Last fall at a networking event before a Legal Marketing Association regional conference, I overheard my colleague Adrian Lurssen discussing how reader data can support business development with the head of BD for a global law firm, one of the AmLaw 50.
"One challenge," Adrian said, "is that most content programs within law firms are run by folks in Communications. It makes perfect sense: typically, thought leadership is part of an overall comms strategy — but..."
Before Adrian could finish, the BD director jumped in: "...but often the people who benefit most from the insights created by consumption of that content, the reader data, work in business development."
I thought of this exchange recently while listening to Adrian present on the same subject (reader data and BD) for a LMASE webinar lunch-and-learn. One takeaway from the conversation is — sigh — that once we all networked in person. Another takeaway, which was also a theme of Adrian's recent webinar: it's what you actually do with your data that determines its value.
Here are three best practices your firm should be following that can make all the difference when it comes to turning analytics into business development wins.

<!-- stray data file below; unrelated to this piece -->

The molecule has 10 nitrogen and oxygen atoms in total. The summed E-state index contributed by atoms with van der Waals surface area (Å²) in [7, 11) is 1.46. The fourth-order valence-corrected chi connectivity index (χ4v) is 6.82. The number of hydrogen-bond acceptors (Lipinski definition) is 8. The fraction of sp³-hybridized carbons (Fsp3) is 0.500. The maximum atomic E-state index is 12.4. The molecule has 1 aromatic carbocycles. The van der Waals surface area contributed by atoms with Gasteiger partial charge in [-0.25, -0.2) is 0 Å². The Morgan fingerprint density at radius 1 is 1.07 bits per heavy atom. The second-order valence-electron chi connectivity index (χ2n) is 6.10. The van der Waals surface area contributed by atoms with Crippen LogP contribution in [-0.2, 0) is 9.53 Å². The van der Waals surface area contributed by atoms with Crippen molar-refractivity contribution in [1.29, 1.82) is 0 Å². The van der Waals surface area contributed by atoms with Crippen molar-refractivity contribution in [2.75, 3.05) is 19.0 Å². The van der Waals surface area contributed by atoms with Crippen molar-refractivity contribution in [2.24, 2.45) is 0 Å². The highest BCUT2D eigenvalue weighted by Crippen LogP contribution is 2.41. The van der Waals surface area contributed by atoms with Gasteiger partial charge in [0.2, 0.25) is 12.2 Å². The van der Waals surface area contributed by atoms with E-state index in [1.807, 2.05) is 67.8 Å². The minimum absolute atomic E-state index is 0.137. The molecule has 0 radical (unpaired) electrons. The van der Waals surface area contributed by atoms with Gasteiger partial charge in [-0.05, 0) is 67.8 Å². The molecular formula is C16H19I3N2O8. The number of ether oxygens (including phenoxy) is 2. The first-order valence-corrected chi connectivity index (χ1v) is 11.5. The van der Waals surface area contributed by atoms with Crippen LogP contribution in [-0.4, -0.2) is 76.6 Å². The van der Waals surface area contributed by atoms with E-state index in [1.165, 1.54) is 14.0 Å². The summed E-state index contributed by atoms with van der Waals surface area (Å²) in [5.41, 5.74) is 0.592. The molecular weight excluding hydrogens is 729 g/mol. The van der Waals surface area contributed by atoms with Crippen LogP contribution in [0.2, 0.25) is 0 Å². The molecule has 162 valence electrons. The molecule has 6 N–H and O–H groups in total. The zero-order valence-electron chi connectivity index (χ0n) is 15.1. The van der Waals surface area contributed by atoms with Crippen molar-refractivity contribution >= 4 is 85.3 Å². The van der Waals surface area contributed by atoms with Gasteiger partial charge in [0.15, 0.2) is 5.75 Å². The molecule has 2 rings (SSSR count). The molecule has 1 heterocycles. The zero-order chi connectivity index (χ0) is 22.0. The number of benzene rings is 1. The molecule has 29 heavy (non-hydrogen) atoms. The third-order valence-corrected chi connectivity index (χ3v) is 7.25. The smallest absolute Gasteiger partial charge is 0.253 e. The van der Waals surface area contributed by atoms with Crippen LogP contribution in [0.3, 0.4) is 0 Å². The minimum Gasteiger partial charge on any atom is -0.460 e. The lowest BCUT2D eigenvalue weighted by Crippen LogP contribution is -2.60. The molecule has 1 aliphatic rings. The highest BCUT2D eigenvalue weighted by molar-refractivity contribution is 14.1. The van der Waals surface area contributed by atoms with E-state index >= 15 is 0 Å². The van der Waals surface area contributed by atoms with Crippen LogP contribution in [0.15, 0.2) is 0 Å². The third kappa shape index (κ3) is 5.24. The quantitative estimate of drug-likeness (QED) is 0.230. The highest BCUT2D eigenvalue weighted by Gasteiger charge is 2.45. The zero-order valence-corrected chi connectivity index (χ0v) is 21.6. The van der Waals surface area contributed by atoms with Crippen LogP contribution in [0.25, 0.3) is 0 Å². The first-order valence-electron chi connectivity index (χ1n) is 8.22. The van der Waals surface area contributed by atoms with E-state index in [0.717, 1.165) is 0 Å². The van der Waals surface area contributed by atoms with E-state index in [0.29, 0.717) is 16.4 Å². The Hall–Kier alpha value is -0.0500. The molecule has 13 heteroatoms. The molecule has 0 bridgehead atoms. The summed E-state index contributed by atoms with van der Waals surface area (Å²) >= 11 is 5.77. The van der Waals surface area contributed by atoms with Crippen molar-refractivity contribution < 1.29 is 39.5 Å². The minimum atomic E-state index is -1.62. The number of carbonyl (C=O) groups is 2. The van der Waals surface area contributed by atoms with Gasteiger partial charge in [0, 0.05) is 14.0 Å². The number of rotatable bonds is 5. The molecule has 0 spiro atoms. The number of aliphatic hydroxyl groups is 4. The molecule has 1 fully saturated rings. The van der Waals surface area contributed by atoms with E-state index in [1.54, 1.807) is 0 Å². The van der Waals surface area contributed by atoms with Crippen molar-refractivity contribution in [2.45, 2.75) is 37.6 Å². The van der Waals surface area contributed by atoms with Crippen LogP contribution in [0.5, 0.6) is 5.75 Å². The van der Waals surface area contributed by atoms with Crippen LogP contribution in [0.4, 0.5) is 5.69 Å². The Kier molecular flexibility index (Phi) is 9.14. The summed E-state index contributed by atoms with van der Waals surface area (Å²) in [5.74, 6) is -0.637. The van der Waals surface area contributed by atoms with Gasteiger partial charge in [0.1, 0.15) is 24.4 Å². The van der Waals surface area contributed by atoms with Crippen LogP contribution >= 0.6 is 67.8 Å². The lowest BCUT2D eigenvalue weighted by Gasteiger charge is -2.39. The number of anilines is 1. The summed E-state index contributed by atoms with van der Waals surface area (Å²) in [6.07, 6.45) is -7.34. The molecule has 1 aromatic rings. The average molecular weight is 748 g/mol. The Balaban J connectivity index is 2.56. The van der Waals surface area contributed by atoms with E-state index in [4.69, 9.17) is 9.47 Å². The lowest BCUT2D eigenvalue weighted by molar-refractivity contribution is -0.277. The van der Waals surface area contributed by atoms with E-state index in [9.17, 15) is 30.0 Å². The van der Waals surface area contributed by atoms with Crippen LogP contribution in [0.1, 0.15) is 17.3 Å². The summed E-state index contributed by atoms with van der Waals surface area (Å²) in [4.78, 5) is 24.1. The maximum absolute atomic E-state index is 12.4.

1. Make Sure the Right People See Your Data
Specifically, as above: make sure folks in business development functions see your reader data; often they have knowledge that helps them to make connections no one else at the firm can see.
In that recent webinar, Adrian told the story of a BD director seeing for the first time the readership interests of executives at a company his firm had been pitching. His immediate response to the data: "We've been using the wrong practice group to approach this organization. They're actually interested in X, and we've been trying to talk to them about Y."
...make sure folks in business development functions see your firm's reader data
I am reminded of Kathleen Flynn's guidance (captured in a short video) — a simple but powerful piece of advice: make sure your RFP team sees your reader data. Watch Kathleen's video to see her explain why.
Cast a wide net, internally, as you share your reader data. Give practice group heads, BD team members, industry leads, and anyone with a specific focus access to the bigger picture so that they can make connections, share insights. One simple action item: put all of these key people on internal distribution lists for your monthly and quarterly analytics reports. Or, in the case of a platform like ours, give them the ability to log in and see analytics whenever they want. [Here's Adrian making the point in a short, JD Supra analytics video tip.]
2. Bring Questions to Your Reader Data
Whenever I visit JD Supra HQ in the San Francisco Bay Area, I hear this point made again and again in team discussions. The questions you bring to your data make all the difference.
Today, people running successful thought leadership programs don't stop with basic questions of visibility: how many people read us last month? They pry for deeper insights: in which industries (and at what companies) are we seeing most engagement for these topics? Are our clients reading us? Who else are they reading? And on...